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Molecular detection of antibiotic resistance

Molecular detection of antibiotic resistance

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Molecular detection of antibiotic resistance

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  1. Molecular detection of antibiotic resistance Katie L Hopkins PhD Laboratory of Gastrointestinal Pathogens HPA Microbiology Services Colindale 20th May 2011

  2. Overview • Methods used for molecular detection of antibiotic resistance: • In reference labs • Commercially available systems • Considerations when choosing a molecular assay: • What are the advantages over phenotypic susceptibility testing? • What are the limitations?

  3. Antimicrobial susceptibility testing • Antimicrobial susceptibility testing a core function of diagnostic labs. • Interpretation of R-patterns can suggest the underlying mechanisms. • Limitations: • Time delay due to requirement for pure culture. • May be affected by experimental conditions. • No international consensus on methodology or interpretive criteria. • Low-level resistance can be difficult to detect. • Rapid and reliable tests even more important with emergence of MDR organisms.

  4. Resistance at the molecular level • Genetic basis for antimicrobial resistance includes: • Acquisition and expression of new DNA by horizontal transfer. • mutations in genes that alter targets or affect gene expression. • Informed development of methods: • PCR. • Hybridisation. • Sequencing. Sundsfjord et al . 2004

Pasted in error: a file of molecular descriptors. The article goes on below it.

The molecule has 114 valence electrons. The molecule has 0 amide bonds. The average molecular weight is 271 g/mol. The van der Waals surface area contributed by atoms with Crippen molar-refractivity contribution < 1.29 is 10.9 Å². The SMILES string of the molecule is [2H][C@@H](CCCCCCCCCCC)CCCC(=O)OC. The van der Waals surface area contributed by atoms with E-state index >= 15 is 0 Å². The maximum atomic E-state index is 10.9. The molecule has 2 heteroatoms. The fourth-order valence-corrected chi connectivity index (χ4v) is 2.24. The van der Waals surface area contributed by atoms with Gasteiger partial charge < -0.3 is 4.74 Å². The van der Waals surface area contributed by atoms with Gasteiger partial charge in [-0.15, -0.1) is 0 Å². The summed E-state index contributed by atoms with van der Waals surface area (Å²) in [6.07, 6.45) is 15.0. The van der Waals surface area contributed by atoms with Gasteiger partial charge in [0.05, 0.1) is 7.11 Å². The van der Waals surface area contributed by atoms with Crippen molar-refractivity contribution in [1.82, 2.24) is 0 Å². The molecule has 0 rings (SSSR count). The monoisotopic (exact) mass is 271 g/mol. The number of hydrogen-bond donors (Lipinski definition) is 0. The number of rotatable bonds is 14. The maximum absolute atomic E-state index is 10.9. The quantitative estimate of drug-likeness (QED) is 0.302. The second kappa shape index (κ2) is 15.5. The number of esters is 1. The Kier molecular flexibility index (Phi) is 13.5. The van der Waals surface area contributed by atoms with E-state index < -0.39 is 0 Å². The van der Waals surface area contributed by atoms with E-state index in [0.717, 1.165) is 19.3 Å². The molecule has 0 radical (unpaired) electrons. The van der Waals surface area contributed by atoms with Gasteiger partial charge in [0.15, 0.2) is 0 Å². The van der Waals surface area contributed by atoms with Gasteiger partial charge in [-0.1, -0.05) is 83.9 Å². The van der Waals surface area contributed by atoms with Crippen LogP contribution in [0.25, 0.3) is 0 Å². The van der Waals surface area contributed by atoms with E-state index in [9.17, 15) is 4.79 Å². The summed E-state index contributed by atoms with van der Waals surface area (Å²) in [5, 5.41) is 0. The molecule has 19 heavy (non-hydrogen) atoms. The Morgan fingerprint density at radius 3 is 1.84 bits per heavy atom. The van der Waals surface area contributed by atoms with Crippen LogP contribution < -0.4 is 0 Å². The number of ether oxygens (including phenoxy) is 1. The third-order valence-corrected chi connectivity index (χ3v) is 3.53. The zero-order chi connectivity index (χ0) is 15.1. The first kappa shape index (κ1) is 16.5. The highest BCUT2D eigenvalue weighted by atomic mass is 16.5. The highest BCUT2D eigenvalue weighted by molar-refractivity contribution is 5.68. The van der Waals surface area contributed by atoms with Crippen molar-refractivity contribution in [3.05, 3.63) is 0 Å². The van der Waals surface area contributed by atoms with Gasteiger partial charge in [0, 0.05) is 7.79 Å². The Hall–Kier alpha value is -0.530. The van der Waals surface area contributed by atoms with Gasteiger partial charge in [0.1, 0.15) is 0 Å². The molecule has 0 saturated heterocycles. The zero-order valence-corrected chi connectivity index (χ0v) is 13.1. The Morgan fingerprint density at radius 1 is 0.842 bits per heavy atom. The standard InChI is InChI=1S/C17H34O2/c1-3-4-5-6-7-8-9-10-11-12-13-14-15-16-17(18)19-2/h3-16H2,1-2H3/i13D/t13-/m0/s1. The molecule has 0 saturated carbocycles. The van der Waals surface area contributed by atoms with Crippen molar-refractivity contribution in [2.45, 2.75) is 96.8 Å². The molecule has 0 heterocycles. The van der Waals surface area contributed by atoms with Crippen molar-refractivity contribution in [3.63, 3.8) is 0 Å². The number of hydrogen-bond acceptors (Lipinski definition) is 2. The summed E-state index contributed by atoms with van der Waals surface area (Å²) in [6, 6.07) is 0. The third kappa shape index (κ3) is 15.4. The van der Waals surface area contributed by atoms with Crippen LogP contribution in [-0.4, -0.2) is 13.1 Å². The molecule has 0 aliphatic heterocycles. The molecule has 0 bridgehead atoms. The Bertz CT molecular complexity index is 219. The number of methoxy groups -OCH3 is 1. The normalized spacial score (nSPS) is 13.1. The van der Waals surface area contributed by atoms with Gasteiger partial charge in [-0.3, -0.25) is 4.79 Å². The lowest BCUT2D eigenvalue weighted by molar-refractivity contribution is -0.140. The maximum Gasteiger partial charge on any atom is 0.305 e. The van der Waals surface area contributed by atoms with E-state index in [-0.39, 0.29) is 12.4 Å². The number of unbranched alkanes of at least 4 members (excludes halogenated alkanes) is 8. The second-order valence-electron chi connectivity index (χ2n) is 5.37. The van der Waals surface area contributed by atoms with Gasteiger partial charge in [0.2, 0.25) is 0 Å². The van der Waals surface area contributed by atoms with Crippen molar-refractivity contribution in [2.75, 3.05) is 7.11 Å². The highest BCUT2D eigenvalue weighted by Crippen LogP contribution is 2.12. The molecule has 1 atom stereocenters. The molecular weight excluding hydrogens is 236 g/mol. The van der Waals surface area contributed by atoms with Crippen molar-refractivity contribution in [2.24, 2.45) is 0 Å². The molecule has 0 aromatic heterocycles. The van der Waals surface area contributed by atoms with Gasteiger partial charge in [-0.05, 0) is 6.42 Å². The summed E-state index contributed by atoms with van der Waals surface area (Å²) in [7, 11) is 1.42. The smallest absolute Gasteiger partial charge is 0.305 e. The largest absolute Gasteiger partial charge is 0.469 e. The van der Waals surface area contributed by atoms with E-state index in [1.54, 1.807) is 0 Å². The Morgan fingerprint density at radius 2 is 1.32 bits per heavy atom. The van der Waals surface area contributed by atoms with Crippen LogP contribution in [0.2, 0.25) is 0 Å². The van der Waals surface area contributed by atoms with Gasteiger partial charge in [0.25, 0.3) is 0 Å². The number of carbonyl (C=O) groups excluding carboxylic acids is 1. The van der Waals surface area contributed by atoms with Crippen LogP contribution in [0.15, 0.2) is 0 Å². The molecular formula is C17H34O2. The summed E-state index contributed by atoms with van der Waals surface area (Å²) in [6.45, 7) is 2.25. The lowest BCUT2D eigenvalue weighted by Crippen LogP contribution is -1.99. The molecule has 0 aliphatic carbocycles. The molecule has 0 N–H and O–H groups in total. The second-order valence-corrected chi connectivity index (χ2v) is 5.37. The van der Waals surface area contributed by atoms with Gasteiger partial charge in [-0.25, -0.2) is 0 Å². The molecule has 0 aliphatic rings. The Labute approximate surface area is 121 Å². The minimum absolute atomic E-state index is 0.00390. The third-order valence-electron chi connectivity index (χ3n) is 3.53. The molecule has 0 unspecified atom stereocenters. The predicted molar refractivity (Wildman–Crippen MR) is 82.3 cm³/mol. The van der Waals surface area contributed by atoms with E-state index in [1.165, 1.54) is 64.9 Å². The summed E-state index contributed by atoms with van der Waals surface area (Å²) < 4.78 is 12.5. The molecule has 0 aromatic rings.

5. Services at Colindale Services currently offered by ARMRL include detection of: • mecA in S. aureus with borderline methicillin/oxacillin resistance. • mupA in mupirocin-resistant S.aureus. • 23S rRNA mutations responsible for linezolid resistance in enterococci, staphylococci or streptococci. • Genes conferring quinupristin/dalfopristin resistance in enterococci or staphylococci. • Genes encoding carbapenemases in Acinetobacter, Enterobacteriaceae* or Pseudomonas spp. (*Send Salmonellae, Shigellae to Laboratory of Gastrointestinal Pathogens). • Genes encoding acquired (plasmid-mediated) AmpC β-lactamases in E. coli and Klebsiella spp. resistant to cephalosporins, but with no synergy with clavulanic acid. Services offered by LGP: • PCR detection of CLA and TET resistance in H. pylori from culture-negative gastric biopsies. • Investigation of the genetic basis of antibiotic resistance in enteric bacteria. • Typically acquired AmpC or ESBL confirmation.

  6. “Conventional” PCR Metallo-ß-lactamases Ellington et al. (2007) } Intrinsic to A. baumannii Acquired OXA carbapenemases in Acinetobacter (Woodford et al. 2006; Higgins et al. 2010) • Most commonly applied technique. • Amplification targets conserved or variable regions within gene of interest. • Separate post-PCR detection – usually agarose gel electrophoresis. Acquired (plasmid-mediated) AmpCs) (Pérez-Pérez & Hanson, 2002)